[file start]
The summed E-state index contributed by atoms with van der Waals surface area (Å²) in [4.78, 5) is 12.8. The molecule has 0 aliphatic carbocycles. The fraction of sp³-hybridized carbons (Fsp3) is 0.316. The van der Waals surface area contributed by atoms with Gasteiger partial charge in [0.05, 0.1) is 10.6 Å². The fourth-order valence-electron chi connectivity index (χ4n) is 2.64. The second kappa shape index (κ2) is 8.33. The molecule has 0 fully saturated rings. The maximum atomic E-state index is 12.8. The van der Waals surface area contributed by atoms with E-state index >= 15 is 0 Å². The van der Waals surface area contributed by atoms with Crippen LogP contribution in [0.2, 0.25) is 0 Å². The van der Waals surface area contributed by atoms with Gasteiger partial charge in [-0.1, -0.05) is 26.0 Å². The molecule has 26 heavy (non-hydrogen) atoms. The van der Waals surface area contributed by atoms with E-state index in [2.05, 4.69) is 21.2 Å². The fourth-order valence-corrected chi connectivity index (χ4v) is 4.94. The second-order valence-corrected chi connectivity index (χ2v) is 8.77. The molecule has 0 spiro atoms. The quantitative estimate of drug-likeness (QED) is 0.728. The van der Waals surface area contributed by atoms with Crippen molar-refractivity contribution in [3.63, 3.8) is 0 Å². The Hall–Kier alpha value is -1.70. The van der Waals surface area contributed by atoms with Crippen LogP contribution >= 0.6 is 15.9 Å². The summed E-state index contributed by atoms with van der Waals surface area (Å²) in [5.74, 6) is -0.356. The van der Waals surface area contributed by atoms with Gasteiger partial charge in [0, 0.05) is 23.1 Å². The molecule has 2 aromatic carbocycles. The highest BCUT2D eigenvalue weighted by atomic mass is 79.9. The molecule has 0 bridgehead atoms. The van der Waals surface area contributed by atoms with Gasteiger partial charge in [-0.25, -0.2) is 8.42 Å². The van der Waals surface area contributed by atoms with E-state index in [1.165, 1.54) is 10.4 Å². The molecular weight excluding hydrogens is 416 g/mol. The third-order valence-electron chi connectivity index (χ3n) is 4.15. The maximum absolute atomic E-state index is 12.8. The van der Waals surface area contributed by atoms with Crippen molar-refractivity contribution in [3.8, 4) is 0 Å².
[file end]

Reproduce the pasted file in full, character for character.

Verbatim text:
The summed E-state index contributed by atoms with van der Waals surface area (Å²) in [4.78, 5) is 12.8. The molecule has 0 aliphatic carbocycles. The fraction of sp³-hybridized carbons (Fsp3) is 0.316. The van der Waals surface area contributed by atoms with Gasteiger partial charge in [0.05, 0.1) is 10.6 Å². The fourth-order valence-electron chi connectivity index (χ4n) is 2.64. The second kappa shape index (κ2) is 8.33. The molecule has 0 fully saturated rings. The maximum atomic E-state index is 12.8. The van der Waals surface area contributed by atoms with E-state index >= 15 is 0 Å². The van der Waals surface area contributed by atoms with Crippen LogP contribution in [0.2, 0.25) is 0 Å². The van der Waals surface area contributed by atoms with Gasteiger partial charge in [-0.1, -0.05) is 26.0 Å². The molecule has 26 heavy (non-hydrogen) atoms. The van der Waals surface area contributed by atoms with E-state index in [2.05, 4.69) is 21.2 Å². The fourth-order valence-corrected chi connectivity index (χ4v) is 4.94. The second-order valence-corrected chi connectivity index (χ2v) is 8.77. The molecule has 0 spiro atoms. The quantitative estimate of drug-likeness (QED) is 0.728. The van der Waals surface area contributed by atoms with Crippen molar-refractivity contribution in [3.63, 3.8) is 0 Å². The Hall–Kier alpha value is -1.70. The van der Waals surface area contributed by atoms with Crippen LogP contribution >= 0.6 is 15.9 Å². The summed E-state index contributed by atoms with van der Waals surface area (Å²) in [5.74, 6) is -0.356. The van der Waals surface area contributed by atoms with Gasteiger partial charge in [0, 0.05) is 23.1 Å². The molecule has 2 aromatic carbocycles. The highest BCUT2D eigenvalue weighted by atomic mass is 79.9. The molecule has 0 bridgehead atoms. The van der Waals surface area contributed by atoms with Gasteiger partial charge in [-0.25, -0.2) is 8.42 Å². The van der Waals surface area contributed by atoms with E-state index in [1.165, 1.54) is 10.4 Å². The molecular weight excluding hydrogens is 416 g/mol. The third-order valence-electron chi connectivity index (χ3n) is 4.15. The maximum absolute atomic E-state index is 12.8. The van der Waals surface area contributed by atoms with Crippen molar-refractivity contribution in [3.8, 4) is 0 Å².